Clubs can re-sign only 22 players from their 2017 list (which ranged from 27-31 depending on the number of injury replacement players), requiring at least five players per club to be delisted.

Clubs can only re-sign or trade players with the players’ permission. While the competition remains semi-professional and requires players to work and/or study, being traded interstate could impact significantly on these other pursuits.

On the flip side, players who moved interstate for 2017 could come home in 2018. Brisbane Lion Kaitlyn Ashmore is Victorian, and indicated after the team's Grand Final loss she was keen to stay at the club, but has returned to Victoria to play for her VFLW club Melbourne Uni for the remainder of 2017. 

Trades can involve multiple players and clubs, as well as draft picks from the 2018 NAB AFLW Draft.

Unlike the men's competition, future draft picks cannot be traded.

Once traded to a new club, players cannot be on-traded for 2018, nor put on the rookie list.

If a player chooses to leave her 2017 AFLW club, and a trade cannot be found, the club may receive a compensation selection in the draft. This is at the AFL's discretion. 

A free agency period will run from May 29-June 1, when delisted players who have not found a home will become unrestricted free agents. Adelaide found great success in 2017 with free agent Sarah Perkins.

Players who have been offered a contract for 2018 at a lower pay rate than 2017 will be restricted free agents. 

There were several reports published last week about the playing future of Brisbane Lions forward Tayla Harris, a marquee player who also works for the club. The Lions last week declined to comment about their star’s reported request to be traded to a Melbourne-based club.

Harris, 20, has played just one state league game this year, kicking five goals for her junior club Aspley Hornets in Queensland's second-tier competition. 

She is also a keen boxer, and appears to be enjoying being back in the ring after the conclusion of the AFLW season.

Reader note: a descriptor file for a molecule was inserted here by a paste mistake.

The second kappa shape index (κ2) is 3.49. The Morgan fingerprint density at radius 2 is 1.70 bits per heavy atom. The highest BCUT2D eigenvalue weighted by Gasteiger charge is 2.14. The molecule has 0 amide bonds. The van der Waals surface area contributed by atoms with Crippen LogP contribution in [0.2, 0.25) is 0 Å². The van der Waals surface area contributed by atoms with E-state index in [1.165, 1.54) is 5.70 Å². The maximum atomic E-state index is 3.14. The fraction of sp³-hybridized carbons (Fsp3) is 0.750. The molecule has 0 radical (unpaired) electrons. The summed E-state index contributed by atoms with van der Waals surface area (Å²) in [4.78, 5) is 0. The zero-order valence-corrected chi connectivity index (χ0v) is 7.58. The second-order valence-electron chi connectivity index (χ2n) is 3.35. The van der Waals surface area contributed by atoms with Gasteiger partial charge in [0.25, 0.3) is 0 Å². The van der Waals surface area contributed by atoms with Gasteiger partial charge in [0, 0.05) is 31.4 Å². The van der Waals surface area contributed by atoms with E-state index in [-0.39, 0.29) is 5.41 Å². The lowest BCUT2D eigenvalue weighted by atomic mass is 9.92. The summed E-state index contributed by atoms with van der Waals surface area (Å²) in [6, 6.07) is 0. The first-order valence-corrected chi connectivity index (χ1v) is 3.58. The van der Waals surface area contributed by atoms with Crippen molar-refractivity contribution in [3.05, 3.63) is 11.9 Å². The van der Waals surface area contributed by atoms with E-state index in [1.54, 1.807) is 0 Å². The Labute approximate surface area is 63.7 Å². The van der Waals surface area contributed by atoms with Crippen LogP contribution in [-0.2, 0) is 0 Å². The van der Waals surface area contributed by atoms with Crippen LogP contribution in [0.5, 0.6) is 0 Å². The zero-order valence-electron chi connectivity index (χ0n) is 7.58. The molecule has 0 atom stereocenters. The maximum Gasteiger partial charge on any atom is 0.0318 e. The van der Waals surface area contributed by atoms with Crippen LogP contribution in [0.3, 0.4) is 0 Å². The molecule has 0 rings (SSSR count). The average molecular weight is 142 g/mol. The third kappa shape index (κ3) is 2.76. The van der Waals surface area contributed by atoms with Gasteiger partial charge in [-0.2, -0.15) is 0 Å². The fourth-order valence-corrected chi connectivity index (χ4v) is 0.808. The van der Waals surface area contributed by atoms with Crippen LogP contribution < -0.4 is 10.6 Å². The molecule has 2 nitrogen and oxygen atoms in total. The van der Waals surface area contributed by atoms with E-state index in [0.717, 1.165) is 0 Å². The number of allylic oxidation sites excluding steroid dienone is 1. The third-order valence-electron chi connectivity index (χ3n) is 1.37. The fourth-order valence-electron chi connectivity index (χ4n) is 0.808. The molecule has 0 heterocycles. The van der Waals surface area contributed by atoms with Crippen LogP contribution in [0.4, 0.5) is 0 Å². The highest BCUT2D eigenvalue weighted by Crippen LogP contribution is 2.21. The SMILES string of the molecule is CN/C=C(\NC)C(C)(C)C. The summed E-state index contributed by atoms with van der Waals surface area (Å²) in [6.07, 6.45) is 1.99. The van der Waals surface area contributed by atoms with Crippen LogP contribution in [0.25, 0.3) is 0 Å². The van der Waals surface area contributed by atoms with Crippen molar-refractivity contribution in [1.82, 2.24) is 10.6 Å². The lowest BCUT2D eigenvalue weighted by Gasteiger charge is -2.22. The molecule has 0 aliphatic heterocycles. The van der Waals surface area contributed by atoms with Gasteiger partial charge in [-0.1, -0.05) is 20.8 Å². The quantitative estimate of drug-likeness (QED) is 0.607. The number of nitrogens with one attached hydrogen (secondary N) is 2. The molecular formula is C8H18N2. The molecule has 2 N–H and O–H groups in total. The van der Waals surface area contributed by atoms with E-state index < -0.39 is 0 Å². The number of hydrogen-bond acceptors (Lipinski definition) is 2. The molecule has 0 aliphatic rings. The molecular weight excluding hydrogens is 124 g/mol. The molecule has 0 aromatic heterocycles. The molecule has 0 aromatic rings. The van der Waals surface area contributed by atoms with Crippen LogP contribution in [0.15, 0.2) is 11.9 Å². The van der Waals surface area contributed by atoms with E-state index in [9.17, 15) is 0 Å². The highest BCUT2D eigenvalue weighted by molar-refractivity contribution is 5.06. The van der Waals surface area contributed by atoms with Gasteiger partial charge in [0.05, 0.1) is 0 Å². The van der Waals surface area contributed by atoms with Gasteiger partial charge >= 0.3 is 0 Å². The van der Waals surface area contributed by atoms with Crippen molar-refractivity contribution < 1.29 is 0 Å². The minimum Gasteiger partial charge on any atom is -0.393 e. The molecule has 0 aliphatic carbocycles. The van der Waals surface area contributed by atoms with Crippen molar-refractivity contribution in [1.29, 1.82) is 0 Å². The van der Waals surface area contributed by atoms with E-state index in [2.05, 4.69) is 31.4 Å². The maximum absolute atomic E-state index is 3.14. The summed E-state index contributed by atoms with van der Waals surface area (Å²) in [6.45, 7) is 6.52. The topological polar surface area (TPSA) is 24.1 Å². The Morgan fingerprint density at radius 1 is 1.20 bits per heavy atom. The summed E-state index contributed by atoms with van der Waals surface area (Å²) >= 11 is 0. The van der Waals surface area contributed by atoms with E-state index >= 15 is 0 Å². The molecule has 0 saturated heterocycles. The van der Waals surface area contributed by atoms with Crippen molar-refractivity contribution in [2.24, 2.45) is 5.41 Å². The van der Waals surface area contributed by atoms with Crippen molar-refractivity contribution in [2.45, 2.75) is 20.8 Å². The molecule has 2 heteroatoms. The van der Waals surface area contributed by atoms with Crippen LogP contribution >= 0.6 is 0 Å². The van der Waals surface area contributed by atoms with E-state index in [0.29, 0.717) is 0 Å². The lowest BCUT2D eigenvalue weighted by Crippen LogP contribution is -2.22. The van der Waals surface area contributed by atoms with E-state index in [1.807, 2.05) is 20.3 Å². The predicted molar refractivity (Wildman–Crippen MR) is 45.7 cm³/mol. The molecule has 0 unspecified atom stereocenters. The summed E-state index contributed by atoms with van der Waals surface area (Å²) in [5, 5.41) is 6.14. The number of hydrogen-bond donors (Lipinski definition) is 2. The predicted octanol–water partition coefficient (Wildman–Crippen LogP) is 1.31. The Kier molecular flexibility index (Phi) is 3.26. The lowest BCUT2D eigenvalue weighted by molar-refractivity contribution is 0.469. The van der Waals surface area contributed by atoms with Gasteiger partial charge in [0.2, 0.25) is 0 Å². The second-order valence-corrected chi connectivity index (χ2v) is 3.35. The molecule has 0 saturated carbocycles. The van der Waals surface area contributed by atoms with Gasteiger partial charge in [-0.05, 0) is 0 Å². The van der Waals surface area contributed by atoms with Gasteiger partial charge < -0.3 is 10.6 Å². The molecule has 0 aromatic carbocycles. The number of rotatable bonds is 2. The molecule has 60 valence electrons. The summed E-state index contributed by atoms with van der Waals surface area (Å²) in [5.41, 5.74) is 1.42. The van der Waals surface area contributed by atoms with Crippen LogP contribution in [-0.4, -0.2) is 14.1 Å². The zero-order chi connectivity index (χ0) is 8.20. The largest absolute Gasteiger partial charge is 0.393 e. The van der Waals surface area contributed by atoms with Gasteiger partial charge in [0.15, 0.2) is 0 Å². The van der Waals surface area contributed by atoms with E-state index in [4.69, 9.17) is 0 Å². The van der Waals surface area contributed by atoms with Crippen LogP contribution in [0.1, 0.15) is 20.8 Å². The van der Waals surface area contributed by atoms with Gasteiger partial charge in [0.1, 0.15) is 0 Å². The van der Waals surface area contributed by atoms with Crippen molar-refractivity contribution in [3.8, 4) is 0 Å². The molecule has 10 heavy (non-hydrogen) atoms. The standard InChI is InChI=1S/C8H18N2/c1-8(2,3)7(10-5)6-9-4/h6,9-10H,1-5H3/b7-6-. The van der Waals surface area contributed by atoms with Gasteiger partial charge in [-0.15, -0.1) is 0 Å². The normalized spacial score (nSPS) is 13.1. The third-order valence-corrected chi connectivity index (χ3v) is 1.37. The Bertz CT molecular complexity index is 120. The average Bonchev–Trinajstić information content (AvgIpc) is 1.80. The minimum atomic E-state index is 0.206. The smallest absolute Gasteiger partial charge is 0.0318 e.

What is each club looking for?

The 2017 premier was well balanced across the field, but could be on the hunt for a key forward to take the pressure off Sarah Perkins.

Brisbane Lions
The Lions nearly had the perfect season in 2017, but lacked grunt around stoppages in their Grand Final loss. An additional inside midfielder would be ideal. 

Midfielder Nat Exon was a steal for the Blues, but the team looked considerably slower when she broke her ankle. Another outside runner could be enough to take the Blues all the way in 2018.

The Magpies had one of the best forward lines in the competition, but struggled to get the ball to them. A classy midfielder would see the Magpies improve dramatically.

Injury replacement signing Alicia Janz was a revelation in the ruck halfway through the season, but the Dockers struggled with key position players around the ground underlined by the fact small forward Ashley Sharp and midfielder Kara Donnellan topped the club’s goalkicking with four each. 

Greater Western Sydney
The Giants struggled forward of centre, kicking only 23 goals in seven games. They desperately need a key forward or three to support Phoebe McWilliams (who kicked seven) and Jacinda Barclay.

The Demons looked threatening throughout the season, but are probably one key defender away from genuinely contending. Laura Duryea battled hard, and Katherine Smith is only 164cm, so another tall would be perfect.

Western Bulldogs
Ideally the Bulldogs need a Katie Brennan clone, but failing that, a key forward to complement Brennan and small forward Kirsten McLeod would help enormously.